Wednesday, January 8, 2014
I'm very passionate about the importance of our thoughts. As a child therapist, I utilized CBT more than any other modality. Though it's difficult to do that kind of work as a school counselor, I certainly implement aspects of it. Some of my ideas are innovative, some are not. Hopefully, my posts in this series can be of help to those wanting to use these concepts in individual counseling, group counseling, or classroom lessons.

CBT Series Part 1: Introducing the Power of Our Thoughts

I've seen how powerful it can be for students to identify unhelpful thoughts and replace them with helpful ones but I've also struggled to find great ways to introduce these concepts to students. The best way I've found so far is to tell students the story of the dog and the two boys (or girls) while drawing it.

 A story, using CBT, cognitive behavior therapy with elementary age to help them change unhelpful thoughts.

"Let me tell you a story. One day, there were two boys, both 8 years old walking home from school. What should we name them? Ok, John and James." Draw two boys with these names.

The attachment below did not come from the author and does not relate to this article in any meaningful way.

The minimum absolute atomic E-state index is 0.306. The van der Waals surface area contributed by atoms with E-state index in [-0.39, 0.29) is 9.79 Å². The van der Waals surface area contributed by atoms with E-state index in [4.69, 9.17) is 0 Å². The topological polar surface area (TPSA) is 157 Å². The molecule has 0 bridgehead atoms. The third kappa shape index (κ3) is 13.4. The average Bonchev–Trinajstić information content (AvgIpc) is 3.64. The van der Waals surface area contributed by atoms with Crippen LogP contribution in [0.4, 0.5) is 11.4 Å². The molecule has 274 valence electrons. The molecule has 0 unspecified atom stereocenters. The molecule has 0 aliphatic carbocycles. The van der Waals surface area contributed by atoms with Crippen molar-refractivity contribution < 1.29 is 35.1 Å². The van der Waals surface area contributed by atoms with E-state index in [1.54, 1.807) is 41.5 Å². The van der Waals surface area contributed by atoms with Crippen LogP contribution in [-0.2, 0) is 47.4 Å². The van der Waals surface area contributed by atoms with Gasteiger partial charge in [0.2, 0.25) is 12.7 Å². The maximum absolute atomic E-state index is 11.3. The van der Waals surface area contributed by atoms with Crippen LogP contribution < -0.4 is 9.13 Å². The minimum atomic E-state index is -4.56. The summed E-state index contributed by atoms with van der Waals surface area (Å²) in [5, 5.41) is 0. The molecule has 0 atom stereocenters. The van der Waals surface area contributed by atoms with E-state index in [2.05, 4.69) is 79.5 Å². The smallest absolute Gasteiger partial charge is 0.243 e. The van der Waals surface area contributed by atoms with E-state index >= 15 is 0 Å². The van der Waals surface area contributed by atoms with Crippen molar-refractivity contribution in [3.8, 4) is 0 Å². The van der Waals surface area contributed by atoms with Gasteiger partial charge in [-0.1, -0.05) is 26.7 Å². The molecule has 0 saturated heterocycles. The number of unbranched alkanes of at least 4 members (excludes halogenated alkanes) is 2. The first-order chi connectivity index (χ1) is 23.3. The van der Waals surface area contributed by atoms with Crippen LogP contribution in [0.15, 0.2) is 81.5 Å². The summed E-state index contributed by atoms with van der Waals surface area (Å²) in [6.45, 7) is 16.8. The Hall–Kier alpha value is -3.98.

"While they were walking home, both boys saw the exact same dog in the middle of the road. This is what their faces looked like." Draw a dog, add feeling faces to the boys.

"Whoa. They look like they feel very different. How does it look like John feels? How does it look like James feels?" Add hearts next to each boy, write feelings inside.

"Hm. So both boys are the same age, and they both see the same dog, but they feel totally different. I wonder why that could be." (at this time, some kids will give ideas about their thoughts - others I have to go further with) "What do you think James was thinking when he saw the dog? What do you think John was thinking?" Add thought bubbles to boys.

(Lots of students tell me here what the boys would want to do. I reflect this, add it to the picture, and then ask what their brains said that made them want to do that)

"Ok, so if John was thinking 'I love dogs, they are so much fun!' and feeling excited or happy, what would he to do? If James was thinking 'Dogs are dangerous, it might bite me' and is feeling scared, what would he do?" Draw hands and include actions.

"Whoa. Check this out. These boys were the same age and saw the same dog but they felt very different feelings and did different things. Hm. Why do you think they felt so different? Do you think it could be their thoughts?"